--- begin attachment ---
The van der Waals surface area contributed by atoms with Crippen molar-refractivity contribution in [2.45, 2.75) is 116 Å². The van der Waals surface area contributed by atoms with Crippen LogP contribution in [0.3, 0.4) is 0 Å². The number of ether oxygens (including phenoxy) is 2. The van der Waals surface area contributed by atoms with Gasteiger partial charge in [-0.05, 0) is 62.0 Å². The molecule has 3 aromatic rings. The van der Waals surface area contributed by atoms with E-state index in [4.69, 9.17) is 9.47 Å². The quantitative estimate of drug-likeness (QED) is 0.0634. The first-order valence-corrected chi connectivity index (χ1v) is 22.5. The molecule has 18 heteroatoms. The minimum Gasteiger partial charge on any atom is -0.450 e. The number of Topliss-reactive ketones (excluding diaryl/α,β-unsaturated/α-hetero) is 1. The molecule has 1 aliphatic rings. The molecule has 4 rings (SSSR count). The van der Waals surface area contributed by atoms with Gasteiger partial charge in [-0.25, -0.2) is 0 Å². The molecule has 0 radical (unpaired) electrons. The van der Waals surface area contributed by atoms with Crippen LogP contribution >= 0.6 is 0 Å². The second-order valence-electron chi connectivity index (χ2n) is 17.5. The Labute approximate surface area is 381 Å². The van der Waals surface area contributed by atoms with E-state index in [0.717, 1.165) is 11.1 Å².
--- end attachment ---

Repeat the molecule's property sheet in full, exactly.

The van der Waals surface area contributed by atoms with Crippen molar-refractivity contribution in [2.45, 2.75) is 116 Å². The van der Waals surface area contributed by atoms with Crippen LogP contribution in [0.3, 0.4) is 0 Å². The number of ether oxygens (including phenoxy) is 2. The van der Waals surface area contributed by atoms with Gasteiger partial charge in [-0.05, 0) is 62.0 Å². The molecule has 3 aromatic rings. The van der Waals surface area contributed by atoms with E-state index in [4.69, 9.17) is 9.47 Å². The quantitative estimate of drug-likeness (QED) is 0.0634. The first-order valence-corrected chi connectivity index (χ1v) is 22.5. The molecule has 18 heteroatoms. The minimum Gasteiger partial charge on any atom is -0.450 e. The number of Topliss-reactive ketones (excluding diaryl/α,β-unsaturated/α-hetero) is 1. The molecule has 1 aliphatic rings. The molecule has 4 rings (SSSR count). The van der Waals surface area contributed by atoms with Gasteiger partial charge in [-0.25, -0.2) is 0 Å². The molecule has 0 radical (unpaired) electrons. The van der Waals surface area contributed by atoms with Crippen LogP contribution >= 0.6 is 0 Å². The second-order valence-electron chi connectivity index (χ2n) is 17.5. The Labute approximate surface area is 381 Å². The van der Waals surface area contributed by atoms with E-state index in [0.717, 1.165) is 11.1 Å².